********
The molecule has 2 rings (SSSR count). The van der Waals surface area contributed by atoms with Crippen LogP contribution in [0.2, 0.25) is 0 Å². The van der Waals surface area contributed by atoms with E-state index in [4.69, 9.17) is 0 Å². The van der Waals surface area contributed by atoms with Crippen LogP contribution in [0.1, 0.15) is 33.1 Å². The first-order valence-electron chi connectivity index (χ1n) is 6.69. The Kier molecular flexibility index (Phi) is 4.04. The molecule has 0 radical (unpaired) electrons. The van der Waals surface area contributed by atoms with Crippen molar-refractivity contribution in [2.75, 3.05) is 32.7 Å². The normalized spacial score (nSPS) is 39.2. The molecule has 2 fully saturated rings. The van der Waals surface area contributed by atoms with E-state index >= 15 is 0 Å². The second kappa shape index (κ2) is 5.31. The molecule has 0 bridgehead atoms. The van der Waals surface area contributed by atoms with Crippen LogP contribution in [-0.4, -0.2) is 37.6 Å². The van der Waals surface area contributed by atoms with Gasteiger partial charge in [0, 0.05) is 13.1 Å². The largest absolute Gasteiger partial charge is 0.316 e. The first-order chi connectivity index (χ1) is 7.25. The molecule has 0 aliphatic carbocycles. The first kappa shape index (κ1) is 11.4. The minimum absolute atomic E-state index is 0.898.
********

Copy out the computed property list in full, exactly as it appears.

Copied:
The molecule has 2 rings (SSSR count). The van der Waals surface area contributed by atoms with Crippen LogP contribution in [0.2, 0.25) is 0 Å². The van der Waals surface area contributed by atoms with E-state index in [4.69, 9.17) is 0 Å². The van der Waals surface area contributed by atoms with Crippen LogP contribution in [0.1, 0.15) is 33.1 Å². The first-order valence-electron chi connectivity index (χ1n) is 6.69. The Kier molecular flexibility index (Phi) is 4.04. The molecule has 0 radical (unpaired) electrons. The van der Waals surface area contributed by atoms with Crippen molar-refractivity contribution in [2.75, 3.05) is 32.7 Å². The normalized spacial score (nSPS) is 39.2. The molecule has 2 fully saturated rings. The van der Waals surface area contributed by atoms with E-state index >= 15 is 0 Å². The second kappa shape index (κ2) is 5.31. The molecule has 0 bridgehead atoms. The van der Waals surface area contributed by atoms with Crippen LogP contribution in [-0.4, -0.2) is 37.6 Å². The van der Waals surface area contributed by atoms with Gasteiger partial charge in [0, 0.05) is 13.1 Å². The largest absolute Gasteiger partial charge is 0.316 e. The first-order chi connectivity index (χ1) is 7.25. The molecule has 0 aliphatic carbocycles. The first kappa shape index (κ1) is 11.4. The minimum absolute atomic E-state index is 0.898.